In the second cause of action, plaintiff parents, after incorporating by reference all the allegations of the first cause, allege that as a direct result of the financing scheme they are required to pay a higher tax rate than taxpayers
in many other school districts in order to obtain for their children the same or lesser educational opportunities afforded children in those other districts.
In the third cause of action, after incorporating by reference all the allegations of the first two causes, all plaintiffs allege that an actual controversy has arisen and now exists between the parties as to the validity and constitutionality of the financing scheme under the Fourteenth Amendment of the United States Constitution and under the California Constitution.
Plaintiffs pray for: (1) a declaration that the present financing system is unconstitutional; (2) an order directing defendants to reallocate school funds in order to remedy this invalidity; and (3) an adjudication that the trial court retain jurisdiction of the action so that it may restructure the system if defendants and the state Legislature fail to act within a reasonable time.
All defendants filed general demurrers to the foregoing complaint asserting that none of the three claims stated facts sufficient to constitute a cause of action. The trial court sustained the demurrers with leave to amend. Upon plaintiffs' failure to amend, defendants' motion for dismissal was granted. (Code Civ.Proc., § 581, subd. 3.) An order of dismissal was entered (Code Civ.Proc., § 581d), and this appeal followed.
Preliminarily we observe that in our examination of the instant complaint, we are guided by the long-settled rules for determining its sufficiency against a demurrer. We treat the demurrer as admitting all material facts properly pleaded, but not contentions, deductions or conclusions of fact or law. (Daar v. Yellow Cab Co. (1967) 67 Cal.2d 695, 713, 63 Cal.Rptr. 724.) We also consider matters which may be judicially noticed. (Id. at p. 716, 63 Cal.Rptr. 724.) Accordingly, from time to time herein we shall refer to relevant information which has been drawn to our attention either by the parties or by our independent research; in each instance we judicially notice this material since it is contained in publications of state officers or agencies. (Board of Education of City of Los Angeles v. Watson (1966) 63 Cal.2d 829, 836, fn. 3, 48 Cal.Rptr. 481; see Evid.Code, § 452, subd. (c).)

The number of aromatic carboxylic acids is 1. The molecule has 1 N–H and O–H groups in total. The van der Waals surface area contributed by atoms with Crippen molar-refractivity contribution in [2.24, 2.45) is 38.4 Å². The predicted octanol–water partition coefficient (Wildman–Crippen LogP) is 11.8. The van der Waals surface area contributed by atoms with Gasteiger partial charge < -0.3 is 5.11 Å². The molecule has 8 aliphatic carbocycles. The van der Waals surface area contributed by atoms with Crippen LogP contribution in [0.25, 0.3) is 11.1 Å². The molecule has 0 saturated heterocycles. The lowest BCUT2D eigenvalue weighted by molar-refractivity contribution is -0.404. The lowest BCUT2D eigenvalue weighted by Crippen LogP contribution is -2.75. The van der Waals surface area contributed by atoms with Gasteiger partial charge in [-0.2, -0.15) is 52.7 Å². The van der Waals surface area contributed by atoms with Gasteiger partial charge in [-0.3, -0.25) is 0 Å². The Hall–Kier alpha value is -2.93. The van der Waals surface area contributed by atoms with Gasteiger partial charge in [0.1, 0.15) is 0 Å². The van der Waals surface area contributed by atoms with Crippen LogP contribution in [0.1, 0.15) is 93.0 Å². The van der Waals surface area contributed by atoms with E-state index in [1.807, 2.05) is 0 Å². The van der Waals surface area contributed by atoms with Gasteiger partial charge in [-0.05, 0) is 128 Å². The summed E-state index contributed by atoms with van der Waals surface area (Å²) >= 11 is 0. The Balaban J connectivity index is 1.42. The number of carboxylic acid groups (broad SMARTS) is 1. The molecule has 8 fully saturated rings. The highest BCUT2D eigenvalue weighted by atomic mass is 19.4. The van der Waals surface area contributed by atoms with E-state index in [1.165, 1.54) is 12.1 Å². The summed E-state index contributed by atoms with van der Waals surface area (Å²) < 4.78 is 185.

We begin our task by examining the California public school financing system which is the focal point of the complaint's allegations. At the threshold we find a fundamental statistic--over 90 percent of our public school funds derive from two basic sources: (a) local district taxes on real property and (b) aid from the State School Fund. 2
By far the major source of school revenue is the local real property tax. Pursuant to article IX, section 6 of the California Constitution, the Legislature has authorized the governing body of each county, and city and county, to levy taxes on the real property within a school district at a rate necessary to meet the district's annual education budget. (Ed.Code, § 20701 et seq.) 3 The amount of revenue which a district can raise in this manner thus depends largely on its tax base--i.e., the assessed valuation of real property within its borders. Tax bases vary widely throughout the state; in 1969--1970, for example, the assessed valuation per unit of average daily attendance of elementary school children 4 ranged from a low of $103 to a peak of $952,156--a ratio of nearly 1 to 10,000. (Legislative Analyst, Public School Finance, Part V, Current Issues in Education Finance (1971) p. 7.) 5
The other factor determining local school revenue is the rate of taxation within the district. Although the Legislature has placed ceilings on permissible district tax rates (§ 20751 et seq.), these statutory maxima may be surpassed in a 'tax override' election if a majority of the district's voters approve a higher rate. (§ 20803 et seq.) Nearly all districts have voted to override the statutory limits. Thus the locally raised funds which constitute the largest portion of school revenue are primarily a function of the value of the realty within a particular school district, coupled with the willingness of the district's residents to tax themselves for education.
Most of the remaining school revenue comes from the State School Fund pursuant to the 'foundation program,' through which the state undertakes to supplement local taxes in order to provide a 'minimum amount of guaranteed
support to all districts * * *.' (§ 17300.) With certain minor exceptions, 6 the foundation program ensures that each school district will receive annually, from state or local funds...